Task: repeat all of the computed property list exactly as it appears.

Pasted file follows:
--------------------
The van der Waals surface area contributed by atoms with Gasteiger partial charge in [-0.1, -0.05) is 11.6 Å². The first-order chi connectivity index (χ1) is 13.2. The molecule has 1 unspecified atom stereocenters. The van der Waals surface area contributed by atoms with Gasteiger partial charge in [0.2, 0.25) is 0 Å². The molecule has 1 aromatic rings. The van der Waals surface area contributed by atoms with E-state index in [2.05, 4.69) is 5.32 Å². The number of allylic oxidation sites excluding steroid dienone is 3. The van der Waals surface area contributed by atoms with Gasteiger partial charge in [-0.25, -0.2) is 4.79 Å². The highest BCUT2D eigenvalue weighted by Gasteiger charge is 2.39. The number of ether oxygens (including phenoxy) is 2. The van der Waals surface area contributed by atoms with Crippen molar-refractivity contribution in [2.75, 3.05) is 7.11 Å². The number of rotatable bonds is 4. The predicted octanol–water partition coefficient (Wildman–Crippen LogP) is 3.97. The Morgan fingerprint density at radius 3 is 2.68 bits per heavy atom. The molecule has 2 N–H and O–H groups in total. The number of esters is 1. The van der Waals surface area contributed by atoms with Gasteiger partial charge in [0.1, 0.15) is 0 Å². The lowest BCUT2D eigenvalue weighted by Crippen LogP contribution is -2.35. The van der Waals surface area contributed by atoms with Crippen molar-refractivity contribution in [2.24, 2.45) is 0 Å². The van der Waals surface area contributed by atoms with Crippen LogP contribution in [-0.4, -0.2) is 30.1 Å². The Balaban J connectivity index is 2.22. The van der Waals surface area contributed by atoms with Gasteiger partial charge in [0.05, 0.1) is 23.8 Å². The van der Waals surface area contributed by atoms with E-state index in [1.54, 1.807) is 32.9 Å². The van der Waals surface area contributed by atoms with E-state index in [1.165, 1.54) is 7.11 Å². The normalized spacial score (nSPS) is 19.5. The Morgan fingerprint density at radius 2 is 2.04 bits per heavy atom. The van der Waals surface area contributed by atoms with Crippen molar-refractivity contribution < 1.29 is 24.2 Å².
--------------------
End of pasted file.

The van der Waals surface area contributed by atoms with Gasteiger partial charge in [-0.1, -0.05) is 11.6 Å². The first-order chi connectivity index (χ1) is 13.2. The molecule has 1 unspecified atom stereocenters. The van der Waals surface area contributed by atoms with Gasteiger partial charge in [0.2, 0.25) is 0 Å². The molecule has 1 aromatic rings. The van der Waals surface area contributed by atoms with E-state index in [2.05, 4.69) is 5.32 Å². The number of allylic oxidation sites excluding steroid dienone is 3. The van der Waals surface area contributed by atoms with Gasteiger partial charge in [-0.25, -0.2) is 4.79 Å². The highest BCUT2D eigenvalue weighted by Gasteiger charge is 2.39. The number of ether oxygens (including phenoxy) is 2. The van der Waals surface area contributed by atoms with Crippen molar-refractivity contribution in [2.75, 3.05) is 7.11 Å². The number of rotatable bonds is 4. The predicted octanol–water partition coefficient (Wildman–Crippen LogP) is 3.97. The Morgan fingerprint density at radius 3 is 2.68 bits per heavy atom. The molecule has 2 N–H and O–H groups in total. The number of esters is 1. The van der Waals surface area contributed by atoms with Gasteiger partial charge in [0.1, 0.15) is 0 Å². The lowest BCUT2D eigenvalue weighted by Crippen LogP contribution is -2.35. The van der Waals surface area contributed by atoms with Crippen molar-refractivity contribution in [2.24, 2.45) is 0 Å². The van der Waals surface area contributed by atoms with Crippen LogP contribution in [-0.4, -0.2) is 30.1 Å². The Balaban J connectivity index is 2.22. The van der Waals surface area contributed by atoms with Gasteiger partial charge in [0.05, 0.1) is 23.8 Å². The van der Waals surface area contributed by atoms with E-state index in [1.54, 1.807) is 32.9 Å². The van der Waals surface area contributed by atoms with E-state index in [1.165, 1.54) is 7.11 Å². The normalized spacial score (nSPS) is 19.5. The Morgan fingerprint density at radius 2 is 2.04 bits per heavy atom. The van der Waals surface area contributed by atoms with Crippen molar-refractivity contribution < 1.29 is 24.2 Å².